Former President Olusegun Obasanjo has expressed fear of Nigeria disintegrating under the leadership of President Muhammadu Buhari.
The former president said, Nigeria needs to address the matter of restructuring now.
He said failure to do this might lead to grave consequences.
Obasanjo who disclosed this at Frederick Fasehun 1st Memorial Lecture on Saturday February 29, stated that there is still a window of opportunity to stop a “possible and indeed likely agitation for self-determination that will be violent, destructive and all-empowering.”
Obasanjo lamented the increasing rate of insecurity in the country, saying Boko Haram had continued to wax stronger over 12 years.
He said Nigeria could not afford to be plunged into another war at this time because such might not be easy to win.
The former President who also took a swipe at those beating “drums of war and domination”, recalled how they planned to suppress the Biafran rebellion within three months. He disclosed that they nearly lost the Biafran war which took thirty months, as he insisted that Nigeria may not survive another civil war
He said, “When I was elected President the agitation was true federalism but now it is restructuring.
“If we don’t address it they may go from restructuring to self-determination and this will be a serious problem.
“If Boko Haram can get external support, any group that decided to go will get support from within and outside. So we must address the issue now.”
“Are all these people speaking the truth enemies of the government? Are apologists just telling the President what they believe he wants to hear? Do they believe that they are being fair to Nigerians and indeed to President Buhari?
Do they remember that there is a day of judgement when they have to render account before God? I know for sure that God has the best in stock for Nigeria. And do they consider the present situation as the best for Nigeria?
The language we are using to address ourselves across the region now is uncouth and it must not continue
“I will continue to fight for Nigeria’s unity until I die. But this fight is not to make my children and my race second class citizens.
“Ti owo o ba se san a ka leri ( If you can no longer swing your hand, then you put it on your head),” he said.
“It would appear that the National Assembly is fully aware of the lurking danger and wants to be proactive which is commendable. But the Nigerian Constitution does not give the National Assembly the power to write a new Constitution but the power to amend existing one. What is required is a new Constitution to meet the agitation and aspiration of all Nigerians and to allay all fears.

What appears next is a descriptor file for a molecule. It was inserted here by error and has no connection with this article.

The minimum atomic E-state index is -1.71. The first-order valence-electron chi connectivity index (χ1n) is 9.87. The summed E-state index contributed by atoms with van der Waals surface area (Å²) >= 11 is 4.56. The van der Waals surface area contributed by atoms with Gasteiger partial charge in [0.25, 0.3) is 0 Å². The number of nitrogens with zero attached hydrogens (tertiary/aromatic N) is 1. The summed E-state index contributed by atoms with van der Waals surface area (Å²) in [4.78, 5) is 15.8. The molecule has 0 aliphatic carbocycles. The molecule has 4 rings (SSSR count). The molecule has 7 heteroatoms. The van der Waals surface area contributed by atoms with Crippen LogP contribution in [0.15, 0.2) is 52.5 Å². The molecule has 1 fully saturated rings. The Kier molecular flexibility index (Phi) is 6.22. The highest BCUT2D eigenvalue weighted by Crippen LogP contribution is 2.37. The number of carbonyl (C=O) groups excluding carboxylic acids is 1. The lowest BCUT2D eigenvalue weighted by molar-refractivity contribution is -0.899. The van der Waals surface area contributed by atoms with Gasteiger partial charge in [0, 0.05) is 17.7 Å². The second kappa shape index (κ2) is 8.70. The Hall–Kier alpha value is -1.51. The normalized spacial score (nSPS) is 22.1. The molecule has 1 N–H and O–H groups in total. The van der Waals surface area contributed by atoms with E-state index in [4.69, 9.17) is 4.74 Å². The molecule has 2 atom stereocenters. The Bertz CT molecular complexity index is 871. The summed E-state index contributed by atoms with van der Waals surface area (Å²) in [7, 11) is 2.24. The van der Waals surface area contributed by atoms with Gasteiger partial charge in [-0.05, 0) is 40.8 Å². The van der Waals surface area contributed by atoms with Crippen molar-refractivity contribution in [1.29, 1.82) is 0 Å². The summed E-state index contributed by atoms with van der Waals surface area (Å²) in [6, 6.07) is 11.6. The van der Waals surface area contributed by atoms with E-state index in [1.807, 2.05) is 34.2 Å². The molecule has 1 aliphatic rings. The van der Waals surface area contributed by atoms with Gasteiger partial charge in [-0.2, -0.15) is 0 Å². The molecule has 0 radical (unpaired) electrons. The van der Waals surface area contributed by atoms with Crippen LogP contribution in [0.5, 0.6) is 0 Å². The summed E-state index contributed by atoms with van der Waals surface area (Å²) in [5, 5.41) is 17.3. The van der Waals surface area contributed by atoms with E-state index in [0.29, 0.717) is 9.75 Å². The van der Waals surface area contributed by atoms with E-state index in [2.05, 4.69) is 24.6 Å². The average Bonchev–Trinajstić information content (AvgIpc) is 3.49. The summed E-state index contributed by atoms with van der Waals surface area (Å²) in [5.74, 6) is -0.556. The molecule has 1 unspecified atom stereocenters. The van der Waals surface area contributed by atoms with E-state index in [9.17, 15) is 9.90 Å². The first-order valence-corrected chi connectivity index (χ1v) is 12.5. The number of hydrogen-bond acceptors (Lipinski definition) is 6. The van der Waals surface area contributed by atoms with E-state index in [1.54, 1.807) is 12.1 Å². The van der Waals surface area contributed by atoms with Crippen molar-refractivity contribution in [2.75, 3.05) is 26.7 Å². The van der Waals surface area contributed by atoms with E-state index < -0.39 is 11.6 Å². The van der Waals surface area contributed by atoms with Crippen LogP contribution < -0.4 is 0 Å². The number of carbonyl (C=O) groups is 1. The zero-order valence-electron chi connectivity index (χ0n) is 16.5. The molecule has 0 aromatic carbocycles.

“The Executive and the Legislature need to work together to establish a Constituent Assembly. The exercise must not be compromised like the present Constitution; it must have full legitimacy of ‘we the people’.
Talking of a new Constitution, maybe we should try a hybrid Constitution of President and Prime Minister sharing executive power in a Presidential cum Parliamentary system.
And before we descend any further, let me warn, from experience, those who are beating the drums of war and domination from all quarters. I joined late Bisalla, under General Hassan Katsina, to write the appreciation and the operational instruction for the Civil War.
“The unity and integrity of Nigeria will be defended with all that I can muster but surely not at the expense of my liberty, human dignity, freedom of choice, and human rights. I will not relent by exerting effort, ability and capability to make a contribution to the development and progress of my land of birth.
If I allowed myself to be enslaved in Nigeria, I would have left a shameful legacy for my children and their succeeding generation forever. May God forbid!
My existence in life would amount to naught. “If the hands cannot be swung”, the saying goes, “they are better held above the head perpetually”.
My services to my country and to humanity would have ended in total failure as I would have lived not to carry out the divine mission of making better what I found.
If I fought racial and tribal injustice and oppression in South Africa, Angola, Mozambique, Namibia and South Sudan tenaciously and successfully, it would be remiss of me to do any less in Nigeria. It is a divine duty and responsibility which must be attended to, if necessary.